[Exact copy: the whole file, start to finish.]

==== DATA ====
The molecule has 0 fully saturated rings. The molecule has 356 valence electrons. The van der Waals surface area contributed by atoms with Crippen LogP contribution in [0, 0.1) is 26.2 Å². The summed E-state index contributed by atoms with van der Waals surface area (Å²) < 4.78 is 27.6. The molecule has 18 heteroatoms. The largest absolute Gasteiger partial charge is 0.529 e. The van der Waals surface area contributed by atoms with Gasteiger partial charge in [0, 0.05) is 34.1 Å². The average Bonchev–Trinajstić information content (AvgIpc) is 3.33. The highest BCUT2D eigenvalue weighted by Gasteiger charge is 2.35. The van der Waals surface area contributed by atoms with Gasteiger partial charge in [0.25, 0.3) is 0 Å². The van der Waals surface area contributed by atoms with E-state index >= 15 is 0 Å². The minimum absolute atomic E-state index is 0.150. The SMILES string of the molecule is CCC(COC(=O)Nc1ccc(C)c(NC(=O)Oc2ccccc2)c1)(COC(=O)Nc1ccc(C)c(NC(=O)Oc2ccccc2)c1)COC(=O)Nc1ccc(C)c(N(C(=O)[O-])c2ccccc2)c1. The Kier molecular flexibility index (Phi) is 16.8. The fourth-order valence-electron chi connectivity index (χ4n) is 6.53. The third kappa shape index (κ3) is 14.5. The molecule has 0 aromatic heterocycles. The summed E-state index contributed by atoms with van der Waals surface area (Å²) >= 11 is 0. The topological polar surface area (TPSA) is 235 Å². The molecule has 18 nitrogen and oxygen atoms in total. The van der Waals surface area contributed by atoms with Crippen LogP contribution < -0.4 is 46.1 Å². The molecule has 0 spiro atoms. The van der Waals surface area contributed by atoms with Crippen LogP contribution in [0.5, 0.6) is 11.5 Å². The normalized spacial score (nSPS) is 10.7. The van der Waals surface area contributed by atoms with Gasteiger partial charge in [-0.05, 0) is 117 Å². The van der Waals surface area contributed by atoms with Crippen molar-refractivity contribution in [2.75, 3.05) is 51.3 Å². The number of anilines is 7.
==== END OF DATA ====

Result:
The molecule has 0 fully saturated rings. The molecule has 356 valence electrons. The van der Waals surface area contributed by atoms with Crippen LogP contribution in [0, 0.1) is 26.2 Å². The summed E-state index contributed by atoms with van der Waals surface area (Å²) < 4.78 is 27.6. The molecule has 18 heteroatoms. The largest absolute Gasteiger partial charge is 0.529 e. The van der Waals surface area contributed by atoms with Gasteiger partial charge in [0, 0.05) is 34.1 Å². The average Bonchev–Trinajstić information content (AvgIpc) is 3.33. The highest BCUT2D eigenvalue weighted by Gasteiger charge is 2.35. The van der Waals surface area contributed by atoms with Gasteiger partial charge in [0.25, 0.3) is 0 Å². The van der Waals surface area contributed by atoms with E-state index >= 15 is 0 Å². The minimum absolute atomic E-state index is 0.150. The SMILES string of the molecule is CCC(COC(=O)Nc1ccc(C)c(NC(=O)Oc2ccccc2)c1)(COC(=O)Nc1ccc(C)c(NC(=O)Oc2ccccc2)c1)COC(=O)Nc1ccc(C)c(N(C(=O)[O-])c2ccccc2)c1. The Kier molecular flexibility index (Phi) is 16.8. The fourth-order valence-electron chi connectivity index (χ4n) is 6.53. The third kappa shape index (κ3) is 14.5. The molecule has 0 aromatic heterocycles. The summed E-state index contributed by atoms with van der Waals surface area (Å²) >= 11 is 0. The topological polar surface area (TPSA) is 235 Å². The molecule has 18 nitrogen and oxygen atoms in total. The van der Waals surface area contributed by atoms with Crippen LogP contribution < -0.4 is 46.1 Å². The molecule has 0 spiro atoms. The van der Waals surface area contributed by atoms with Crippen LogP contribution in [0.5, 0.6) is 11.5 Å². The normalized spacial score (nSPS) is 10.7. The van der Waals surface area contributed by atoms with Gasteiger partial charge in [-0.05, 0) is 117 Å². The van der Waals surface area contributed by atoms with Crippen molar-refractivity contribution in [2.75, 3.05) is 51.3 Å². The number of anilines is 7.